Bird flu's spread around the globe

(Oct 16, 06) Bird flu has spread rapidly since late 2003 from Asia to Europe, the Middle East and Africa.

Following are some facts about the H5N1 avian flu virus and its spread around the globe.

* Since the virus re-emerged in Asia in 2003, outbreaks have been confirmed around 50 countries and territories, according to data from the World Organisation for Animal Health (OIE).

* Since the beginning of January 2006, more than 30 countries have reported outbreaks, in most cases involving wild birds such as swans.

* The virus has killed 151 people since 2003, according to the WHO. Countries with confirmed human deaths are: Azerbaijan, Cambodia, China, Egypt, Indonesia, Iraq, Thailand, Turkey and Vietnam.

* In total, the virus is known to have infected 256 people since 2003, according to the WHO. Many of those who have died are children and young adults.

* Vietnam and Indonesia have the highest number of cases, accounting for 97 of the total deaths.

* The H5N1 virus is not new to science and was responsible for an outbreak of highly pathogenic avian influenza in Scotland in 1959. Britain confirmed a new case in Scotland on April 6.

* H5N1 is not the only bird flu virus. There are numerous strains. For example, an outbreak in 2003 of the H7N7 bird flu virus in the Netherlands led to the destruction of more than 30 million birds, around a third of the country's poultry stock. About 2.7 million were destroyed in Belgium, and around 400,000 in Germany. In the Netherlands, 89 people were infected with the H7N7 virus, of whom one (a veterinarian) died.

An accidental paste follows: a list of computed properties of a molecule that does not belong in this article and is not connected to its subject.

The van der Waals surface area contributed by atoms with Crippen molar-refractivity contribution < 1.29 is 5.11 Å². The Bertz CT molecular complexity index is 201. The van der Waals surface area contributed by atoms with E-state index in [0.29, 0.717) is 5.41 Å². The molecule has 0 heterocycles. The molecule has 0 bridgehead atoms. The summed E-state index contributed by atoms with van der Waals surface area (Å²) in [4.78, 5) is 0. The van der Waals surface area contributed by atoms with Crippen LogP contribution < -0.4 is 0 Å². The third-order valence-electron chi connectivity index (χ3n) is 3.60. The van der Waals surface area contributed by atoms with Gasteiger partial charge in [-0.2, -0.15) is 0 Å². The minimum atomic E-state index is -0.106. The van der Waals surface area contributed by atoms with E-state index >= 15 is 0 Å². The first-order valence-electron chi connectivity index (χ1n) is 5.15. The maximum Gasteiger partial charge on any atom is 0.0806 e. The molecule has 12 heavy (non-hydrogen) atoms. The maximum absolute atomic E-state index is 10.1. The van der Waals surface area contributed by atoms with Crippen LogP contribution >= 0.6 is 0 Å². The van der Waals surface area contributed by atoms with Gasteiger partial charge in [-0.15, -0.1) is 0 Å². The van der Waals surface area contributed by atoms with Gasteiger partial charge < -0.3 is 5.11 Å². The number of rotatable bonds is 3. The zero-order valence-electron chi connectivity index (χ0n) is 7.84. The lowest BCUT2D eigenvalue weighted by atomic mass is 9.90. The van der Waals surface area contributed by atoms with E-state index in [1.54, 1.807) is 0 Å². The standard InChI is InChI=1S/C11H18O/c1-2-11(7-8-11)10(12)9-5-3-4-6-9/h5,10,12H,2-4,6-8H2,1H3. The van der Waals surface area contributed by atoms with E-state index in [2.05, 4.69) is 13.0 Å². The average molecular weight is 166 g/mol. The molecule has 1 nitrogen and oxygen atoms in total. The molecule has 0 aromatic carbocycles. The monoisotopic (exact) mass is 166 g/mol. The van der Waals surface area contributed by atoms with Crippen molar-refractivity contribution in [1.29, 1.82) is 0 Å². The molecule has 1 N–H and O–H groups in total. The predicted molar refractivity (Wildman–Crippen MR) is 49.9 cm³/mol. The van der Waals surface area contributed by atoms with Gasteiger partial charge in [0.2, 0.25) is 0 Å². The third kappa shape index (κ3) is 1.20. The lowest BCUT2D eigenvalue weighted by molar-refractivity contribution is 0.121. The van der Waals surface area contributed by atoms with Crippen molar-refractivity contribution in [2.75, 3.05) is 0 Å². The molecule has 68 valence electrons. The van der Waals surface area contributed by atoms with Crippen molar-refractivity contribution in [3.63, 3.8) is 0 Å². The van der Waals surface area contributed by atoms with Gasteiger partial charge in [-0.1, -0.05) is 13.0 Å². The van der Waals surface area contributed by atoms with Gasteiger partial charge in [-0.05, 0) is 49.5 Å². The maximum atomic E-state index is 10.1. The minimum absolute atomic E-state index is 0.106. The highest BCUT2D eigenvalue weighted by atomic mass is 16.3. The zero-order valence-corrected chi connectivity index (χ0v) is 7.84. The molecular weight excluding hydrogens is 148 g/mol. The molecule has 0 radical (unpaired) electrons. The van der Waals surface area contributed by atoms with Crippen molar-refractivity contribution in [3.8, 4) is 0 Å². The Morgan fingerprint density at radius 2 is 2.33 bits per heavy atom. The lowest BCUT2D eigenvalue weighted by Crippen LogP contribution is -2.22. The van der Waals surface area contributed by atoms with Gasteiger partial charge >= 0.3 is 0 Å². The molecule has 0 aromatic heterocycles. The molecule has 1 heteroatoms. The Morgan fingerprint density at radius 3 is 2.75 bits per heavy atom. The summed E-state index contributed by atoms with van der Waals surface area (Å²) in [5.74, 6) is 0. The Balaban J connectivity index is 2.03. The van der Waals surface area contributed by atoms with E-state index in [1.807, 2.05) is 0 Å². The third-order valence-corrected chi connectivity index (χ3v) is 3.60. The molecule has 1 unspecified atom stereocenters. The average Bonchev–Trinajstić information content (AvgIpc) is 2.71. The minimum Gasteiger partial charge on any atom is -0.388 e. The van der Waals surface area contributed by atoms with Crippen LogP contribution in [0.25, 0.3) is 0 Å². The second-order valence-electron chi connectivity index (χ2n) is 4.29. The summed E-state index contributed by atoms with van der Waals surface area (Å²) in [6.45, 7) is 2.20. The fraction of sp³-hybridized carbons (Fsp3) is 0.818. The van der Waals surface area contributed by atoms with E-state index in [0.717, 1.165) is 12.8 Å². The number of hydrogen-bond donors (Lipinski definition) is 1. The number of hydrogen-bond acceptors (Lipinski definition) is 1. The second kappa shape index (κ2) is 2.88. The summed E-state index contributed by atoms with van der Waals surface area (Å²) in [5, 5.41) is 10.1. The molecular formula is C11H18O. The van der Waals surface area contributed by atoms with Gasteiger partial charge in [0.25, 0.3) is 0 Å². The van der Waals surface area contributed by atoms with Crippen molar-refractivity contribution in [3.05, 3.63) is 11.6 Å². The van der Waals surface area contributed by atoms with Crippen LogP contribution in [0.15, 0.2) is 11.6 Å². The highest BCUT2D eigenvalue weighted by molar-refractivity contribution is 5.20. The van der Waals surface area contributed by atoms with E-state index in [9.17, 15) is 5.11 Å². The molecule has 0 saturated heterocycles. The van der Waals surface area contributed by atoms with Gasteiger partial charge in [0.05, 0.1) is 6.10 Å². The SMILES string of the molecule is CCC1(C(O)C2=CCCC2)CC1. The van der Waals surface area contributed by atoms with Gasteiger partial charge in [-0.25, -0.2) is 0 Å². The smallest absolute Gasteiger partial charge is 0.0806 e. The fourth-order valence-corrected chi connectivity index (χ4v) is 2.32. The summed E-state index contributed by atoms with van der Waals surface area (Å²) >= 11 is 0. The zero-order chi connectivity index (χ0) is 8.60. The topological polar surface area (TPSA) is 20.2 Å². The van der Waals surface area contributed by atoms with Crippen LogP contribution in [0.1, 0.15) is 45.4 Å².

* The H5N1 virus made the first known jump into humans in Hong Kong in 1997, infecting 18 people and killing six of them. The government ordered the immediate culling of the territory's entire poultry flock, ending the outbreak.

* Symptoms of bird flu in humans have ranged from typical influenza-like symptoms, such as fever, cough, sore throat and muscle aches, to eye inflammations (conjunctivitis), pneumonia, acute respiratory distress, viral pneumonia, and other severe and life-threatening complications. (Sources: OIE, WHO, Centers for Disease Control and Prevention)


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